The Outside Game of Justice Scalia, a Loner With Clout
Bruce Allen Murphy is the author of entertaining biographies of Supreme Court Justices Abe Fortas and William Douglas, and he has now written an equally entertaining biography of Justice Antonin Scalia: Scalia: A Court of One. Calling it just a biography would be inaccurate, though. Murphy’s book is biography as criticism, using a justice’s life story as critique rather than just backdrop.
In Scalia’s case, Murphy believes that his subject’s many intellectual and rhetorical gifts have been wasted because of his aggressive and angry style, which is reflected in his behavior inside and outside of the Court. Murphy argues that this style alienated many of Scalia’s fellow justices, and turned him into what the title of the book calls a “Court of One.” Decades from now, though, we will not see Scalia as a lone ranger, but as one of the more influential justices of his time. This is because influence on the Court today increasingly comes not from persuading immovable justices on the Court in the short term, but from changing how we talk about constitutional law outside of the Court in the longer term. On this front, Scalia has excelled, and precisely because of the traits that Murphy finds problematic.
Murphy argues that Scalia’s career has been marked by a “willing[ness] to go to war against his senior colleagues.” When in disagreement, Scalia became known for the “abrasiveness of his attacks against opponents.” He is often referenced as “Nino,” and Murphy reports that professional colleagues came to call the “Ninopath” the path of no compromise that Scalia would pursue. The drafts of his judicial opinions that would reflect this refusal to compromise were called “Ninograms.”
On the Court, particularly in his earlier years, this led many of his fellow justices to react strongly—and negatively—to Justice Scalia. Murphy reports that Justice Harry Blackmun wrote “screams” in the margins of a Ninogram he had received. Chief Justice William H. Rehnquist once wrote Scalia a note to inform Scalia that this style was costing Scalia his influence with moderate Justice Sandra Day O’Connor: “Nino, you’re pissing off Sandra … Stop it!” The Ninopath was also pursued, according to Murphy, in the Justice’s many and notable public appearances. In the past few years, for instance, Scalia has come to call judges who pursue what he considers to be a more activist approach the “Mullahs of the West.”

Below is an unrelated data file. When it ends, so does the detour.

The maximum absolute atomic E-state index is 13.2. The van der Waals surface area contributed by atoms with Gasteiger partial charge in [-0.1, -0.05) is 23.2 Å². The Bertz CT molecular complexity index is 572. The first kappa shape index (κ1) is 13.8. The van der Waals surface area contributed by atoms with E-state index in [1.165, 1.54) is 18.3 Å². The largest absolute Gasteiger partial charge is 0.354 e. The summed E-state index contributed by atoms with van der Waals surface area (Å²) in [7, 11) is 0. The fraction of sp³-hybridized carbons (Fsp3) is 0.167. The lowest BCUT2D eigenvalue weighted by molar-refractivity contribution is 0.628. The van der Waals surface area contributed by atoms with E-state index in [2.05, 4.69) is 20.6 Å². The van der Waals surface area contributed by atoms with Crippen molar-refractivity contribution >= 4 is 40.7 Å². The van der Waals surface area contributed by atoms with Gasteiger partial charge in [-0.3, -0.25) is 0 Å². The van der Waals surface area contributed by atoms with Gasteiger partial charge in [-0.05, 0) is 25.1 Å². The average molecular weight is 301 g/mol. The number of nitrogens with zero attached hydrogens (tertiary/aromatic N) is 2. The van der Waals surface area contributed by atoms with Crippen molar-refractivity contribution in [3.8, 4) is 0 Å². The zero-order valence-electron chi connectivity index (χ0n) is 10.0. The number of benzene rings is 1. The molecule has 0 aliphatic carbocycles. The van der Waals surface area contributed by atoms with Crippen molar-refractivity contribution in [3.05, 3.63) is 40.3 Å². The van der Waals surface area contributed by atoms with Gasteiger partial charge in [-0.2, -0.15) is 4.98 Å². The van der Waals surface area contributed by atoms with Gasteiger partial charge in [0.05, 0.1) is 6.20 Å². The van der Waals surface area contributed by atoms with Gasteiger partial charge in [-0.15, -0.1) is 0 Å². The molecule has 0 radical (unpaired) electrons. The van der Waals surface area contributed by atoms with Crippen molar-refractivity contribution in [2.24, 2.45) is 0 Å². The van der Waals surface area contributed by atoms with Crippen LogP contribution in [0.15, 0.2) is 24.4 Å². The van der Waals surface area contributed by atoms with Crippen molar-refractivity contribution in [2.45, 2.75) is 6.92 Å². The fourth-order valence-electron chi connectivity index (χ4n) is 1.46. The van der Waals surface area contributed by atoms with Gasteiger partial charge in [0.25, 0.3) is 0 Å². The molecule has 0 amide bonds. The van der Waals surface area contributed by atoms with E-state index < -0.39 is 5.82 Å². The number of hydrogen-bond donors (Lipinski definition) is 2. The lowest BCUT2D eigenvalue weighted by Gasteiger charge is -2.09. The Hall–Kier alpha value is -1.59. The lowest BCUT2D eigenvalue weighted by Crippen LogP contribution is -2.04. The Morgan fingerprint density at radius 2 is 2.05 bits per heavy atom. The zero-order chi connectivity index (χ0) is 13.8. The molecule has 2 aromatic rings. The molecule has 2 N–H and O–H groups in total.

Murphy argues that this approach minimized Scalia’s influence because it made Scalia less effective at persuading his colleagues of the correctness of Scalia’s jurisprudential approach. But the Court that Scalia was nominated to nearly 30 years ago is not the Court it is today, nor are we the country we were then. In that world—and for many years after—it was possible for a justice to persuade his or her colleagues. Many talked about the legendary persuasive abilities of Justice William Brennan, renowned for using his personal charm and political skills to put together a majority of votes for his preferred position.
These days, more of the justices—and certainly many more of the justices that Scalia will serve with in the years to come—arrive at One First Street, N.E. with set opinions on constitutional issues. The presidents who select nominees come from polarized and ideologically homogeneous political parties, and these parties expect a strong supporter of their cause from judicial nominees, not the moderation of a Sandra Day O’Connor. With the number of interest groups working on judicial nominations growing, and with the greater ease of locating information on the Internet, these constituencies can find a sympathetic nominee whose positions are known well. As a result, as Lawrence Baum and Neal Devins wrote two years ago, “For the first time in more than a century, the ideological positions of the justices … can be identified purely by party affiliation.”
Justices with set opinions cannot be persuaded or dissuaded by personal relationships or tones. A friendship or a smile cannot move longstanding, deeply held beliefs. In other words, justices who were going to vote against Scalia anyway now just do so with a frown instead of a smile because of his abrasive style.